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Reducing cancer health disparities for sexual and gender minorities

Two women hugging under rainbow flag

Diversity and equity initiatives within the ECOG-ACRIN Cancer Research Group (ECOG-ACRIN) date back to the 1990s. Today’s Health Equity Committee is a reflection of growth and expansion over time. For example, it now includes subcommittees and working groups dedicated to certain minoritized populations: adolescents and young adults, older adults, and most recently, sexual and gender minorities (SGMs).

Matthew B. Schabath, PhD (pictured), is the founding chair of the ECOG-ACRIN Sexual and Gender Minority Working Group, part of the Health Equity Committee. Dr. Schabath is a Moffitt Distinguished Scholar and co-leader of the Cancer Epidemiology Program at Moffitt Cancer Center in Tampa, Florida.

Below, Dr. Schabath provides an overview of the challenges faced by individuals who are minoritized because of their identity. He describes the health disparities this population faces relating to cancer screening, care, and clinical trial access—and the possible solutions.

Who does the phrase sexual and gender minority describe?

There are various definitions. The language and terminology have evolved rapidly, especially over the last decade. The phrase sexual and gender minority is an umbrella term used by the National Institutes of Health (NIH). Our working group follows the NIH framework, which states that sexual and gender minority (SGM) populations include, but are not limited to, individuals who identify as lesbian, gay, bisexual, asexual, transgender, Two-Spirit, queer, and/or intersex. Individuals with same-sex or -gender attractions or behaviors and those with a difference in sex development are also included. These populations also encompass those who do not self-identify with one of these terms but whose sexual orientation, gender identity or expression, or reproductive development is characterized by non-binary constructs of sexual orientation, gender, and/or sex.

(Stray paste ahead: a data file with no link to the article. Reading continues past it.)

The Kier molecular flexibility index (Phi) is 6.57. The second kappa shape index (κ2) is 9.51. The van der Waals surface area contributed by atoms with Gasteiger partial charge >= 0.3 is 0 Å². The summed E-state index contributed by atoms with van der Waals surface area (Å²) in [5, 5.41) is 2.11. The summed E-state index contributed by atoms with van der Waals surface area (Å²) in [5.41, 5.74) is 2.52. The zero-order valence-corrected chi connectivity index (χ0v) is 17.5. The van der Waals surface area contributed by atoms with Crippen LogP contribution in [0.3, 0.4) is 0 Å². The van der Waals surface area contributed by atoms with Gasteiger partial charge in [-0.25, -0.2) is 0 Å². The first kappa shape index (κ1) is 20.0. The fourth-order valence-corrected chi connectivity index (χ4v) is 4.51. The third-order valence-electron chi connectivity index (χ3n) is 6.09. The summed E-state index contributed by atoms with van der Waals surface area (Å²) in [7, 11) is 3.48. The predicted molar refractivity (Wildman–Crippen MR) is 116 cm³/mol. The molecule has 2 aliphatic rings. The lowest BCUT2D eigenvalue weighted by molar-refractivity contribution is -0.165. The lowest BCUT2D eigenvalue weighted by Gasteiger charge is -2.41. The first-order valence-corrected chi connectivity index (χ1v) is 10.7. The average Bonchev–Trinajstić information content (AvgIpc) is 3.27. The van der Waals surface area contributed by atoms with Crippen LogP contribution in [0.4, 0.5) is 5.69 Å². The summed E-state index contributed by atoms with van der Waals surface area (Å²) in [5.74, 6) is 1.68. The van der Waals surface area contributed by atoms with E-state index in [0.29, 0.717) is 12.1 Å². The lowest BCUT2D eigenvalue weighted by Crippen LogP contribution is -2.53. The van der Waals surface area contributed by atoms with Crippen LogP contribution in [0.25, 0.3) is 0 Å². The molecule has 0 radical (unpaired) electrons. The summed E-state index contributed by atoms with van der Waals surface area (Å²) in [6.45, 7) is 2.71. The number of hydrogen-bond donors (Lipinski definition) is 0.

What are some of the challenges that sexual and gender minority patients with cancer face?

The challenges extend along the entire cancer control continuum—which the National Cancer Institute defines as including cancer prevention, screening/early detection, diagnosis, treatment, and survivorship. Sexual and gender minorities share some of the same cancer health disparities as other minority populations, such as lack of access to care. In some cases, SGM populations have a higher prevalence of certain cancer risk factors. They are also less likely to participate in cancer early detection efforts. Sometimes they do not have primary care physicians, and their first point of care is in the emergency room. Many of these issues are common in other minority populations, such as racial and ethnic minorities, rural residents, and veterans.

SGM populations are also highly stigmatized. Several reports have documented instances where providers denied care to patients because of their sexual or gender minority status. SGM populations have also reported higher rates of violence and discrimination in healthcare settings.

What are possible solutions to these issues?

One important step is to improve disclosure. The scientific community does not adequately collect data about patients’ SGM status. For example, sexual orientation and gender identity are often not listed on patient intake forms. If care teams are not capturing this critical information, they cannot provide personalized care. When you are seeing a patient, you are not just treating their disease; you are treating the whole person.